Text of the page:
Journalism nerds

  1. So we all know that journalists of the future will be flying round MediaCity on their jetpacks whilst wearing their silver space suits.  But what will they actually be learning on journalism courses?  
  2. The New Year seems to encourage people to gaze into their non-existent crystal balls.  I shan’t be doing that but I am interested in the recent trend to encourage journalists to be programmers – or vice versa.  Is it the future?  More to the point, I’m wondering whether I should learn some basic coding.  It’s hovering in the vicinity of my “2012 To Do” list.  Apparently, coding is the new Latin.  I quite liked Latin at school.  (It’s not quite on the 2012 To Do list yet.  Should it be?  What do you think?  Codecademy looks like it’s the in thing at the moment.)  So what do the clever people say about “hacker journalists?”
  3. HACKERS AND TWEAKERS
    5. The Rise of the Journo-Programmer. An ambitious hybrid of journalist and computer scientist is what some have in mind as part of the future of journalism. As Columbia was launching its dual-degree masters in journalism and computer science (more), Northwestern last winter announced a $4.2 million Knight News Innovation Lab run by the journalism and engineering schools (more). Other schools are focusing on just making student journalists smarter about doing data within their journalism courses, becoming adept at everything from simple programs like spreadsheets and web-based visualization tools to more sophisticated software like Flash. Influential online journalism educator Mindy McAdams proposes all J-schools have a full-fledged data journalism course, something a few schools appear to be doing (Columbia is one; CUNY is another). Meanwhile, the explosion of smartphones and tablets – the latter are starting to show up more in classrooms, though not without debate over best practices – has encouraged some schools to explore app development, whether through simple thought exercises or by actually building apps from the ground up in dedicated courses.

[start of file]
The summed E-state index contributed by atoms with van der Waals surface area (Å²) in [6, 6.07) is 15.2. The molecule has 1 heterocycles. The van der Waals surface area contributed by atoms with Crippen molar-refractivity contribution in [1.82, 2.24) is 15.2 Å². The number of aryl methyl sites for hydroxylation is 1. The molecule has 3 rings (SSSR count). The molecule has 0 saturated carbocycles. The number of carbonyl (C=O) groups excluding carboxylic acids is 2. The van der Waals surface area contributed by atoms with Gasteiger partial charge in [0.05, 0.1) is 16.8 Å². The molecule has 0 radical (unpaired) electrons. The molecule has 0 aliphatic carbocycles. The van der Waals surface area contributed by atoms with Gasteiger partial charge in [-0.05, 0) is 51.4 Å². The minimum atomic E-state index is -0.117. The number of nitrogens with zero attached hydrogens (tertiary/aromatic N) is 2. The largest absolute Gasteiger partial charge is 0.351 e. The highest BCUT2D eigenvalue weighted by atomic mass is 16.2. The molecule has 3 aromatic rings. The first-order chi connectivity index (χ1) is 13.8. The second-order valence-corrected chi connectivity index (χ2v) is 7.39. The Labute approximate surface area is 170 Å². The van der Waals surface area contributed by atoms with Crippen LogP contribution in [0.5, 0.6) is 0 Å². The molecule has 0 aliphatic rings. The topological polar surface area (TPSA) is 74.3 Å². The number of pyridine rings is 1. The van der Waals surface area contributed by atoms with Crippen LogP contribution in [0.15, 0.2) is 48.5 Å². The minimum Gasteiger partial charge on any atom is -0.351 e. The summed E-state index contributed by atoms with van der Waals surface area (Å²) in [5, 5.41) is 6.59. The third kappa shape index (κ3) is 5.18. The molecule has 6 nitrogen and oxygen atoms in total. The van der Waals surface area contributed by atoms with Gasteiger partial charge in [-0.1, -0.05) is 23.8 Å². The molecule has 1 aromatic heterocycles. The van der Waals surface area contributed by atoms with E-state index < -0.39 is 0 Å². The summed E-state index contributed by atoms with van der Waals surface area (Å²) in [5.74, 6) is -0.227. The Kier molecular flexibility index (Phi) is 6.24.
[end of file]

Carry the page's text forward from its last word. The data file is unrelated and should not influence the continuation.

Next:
4. Columbia University in the States is one of the first to offer a dual degree in journalism and computer science.  “Embrace the digital revolution,” prospective students are urged.
  5. Dual-Degree: Journalism & Computer Science – Columbia University Graduate School of Journalism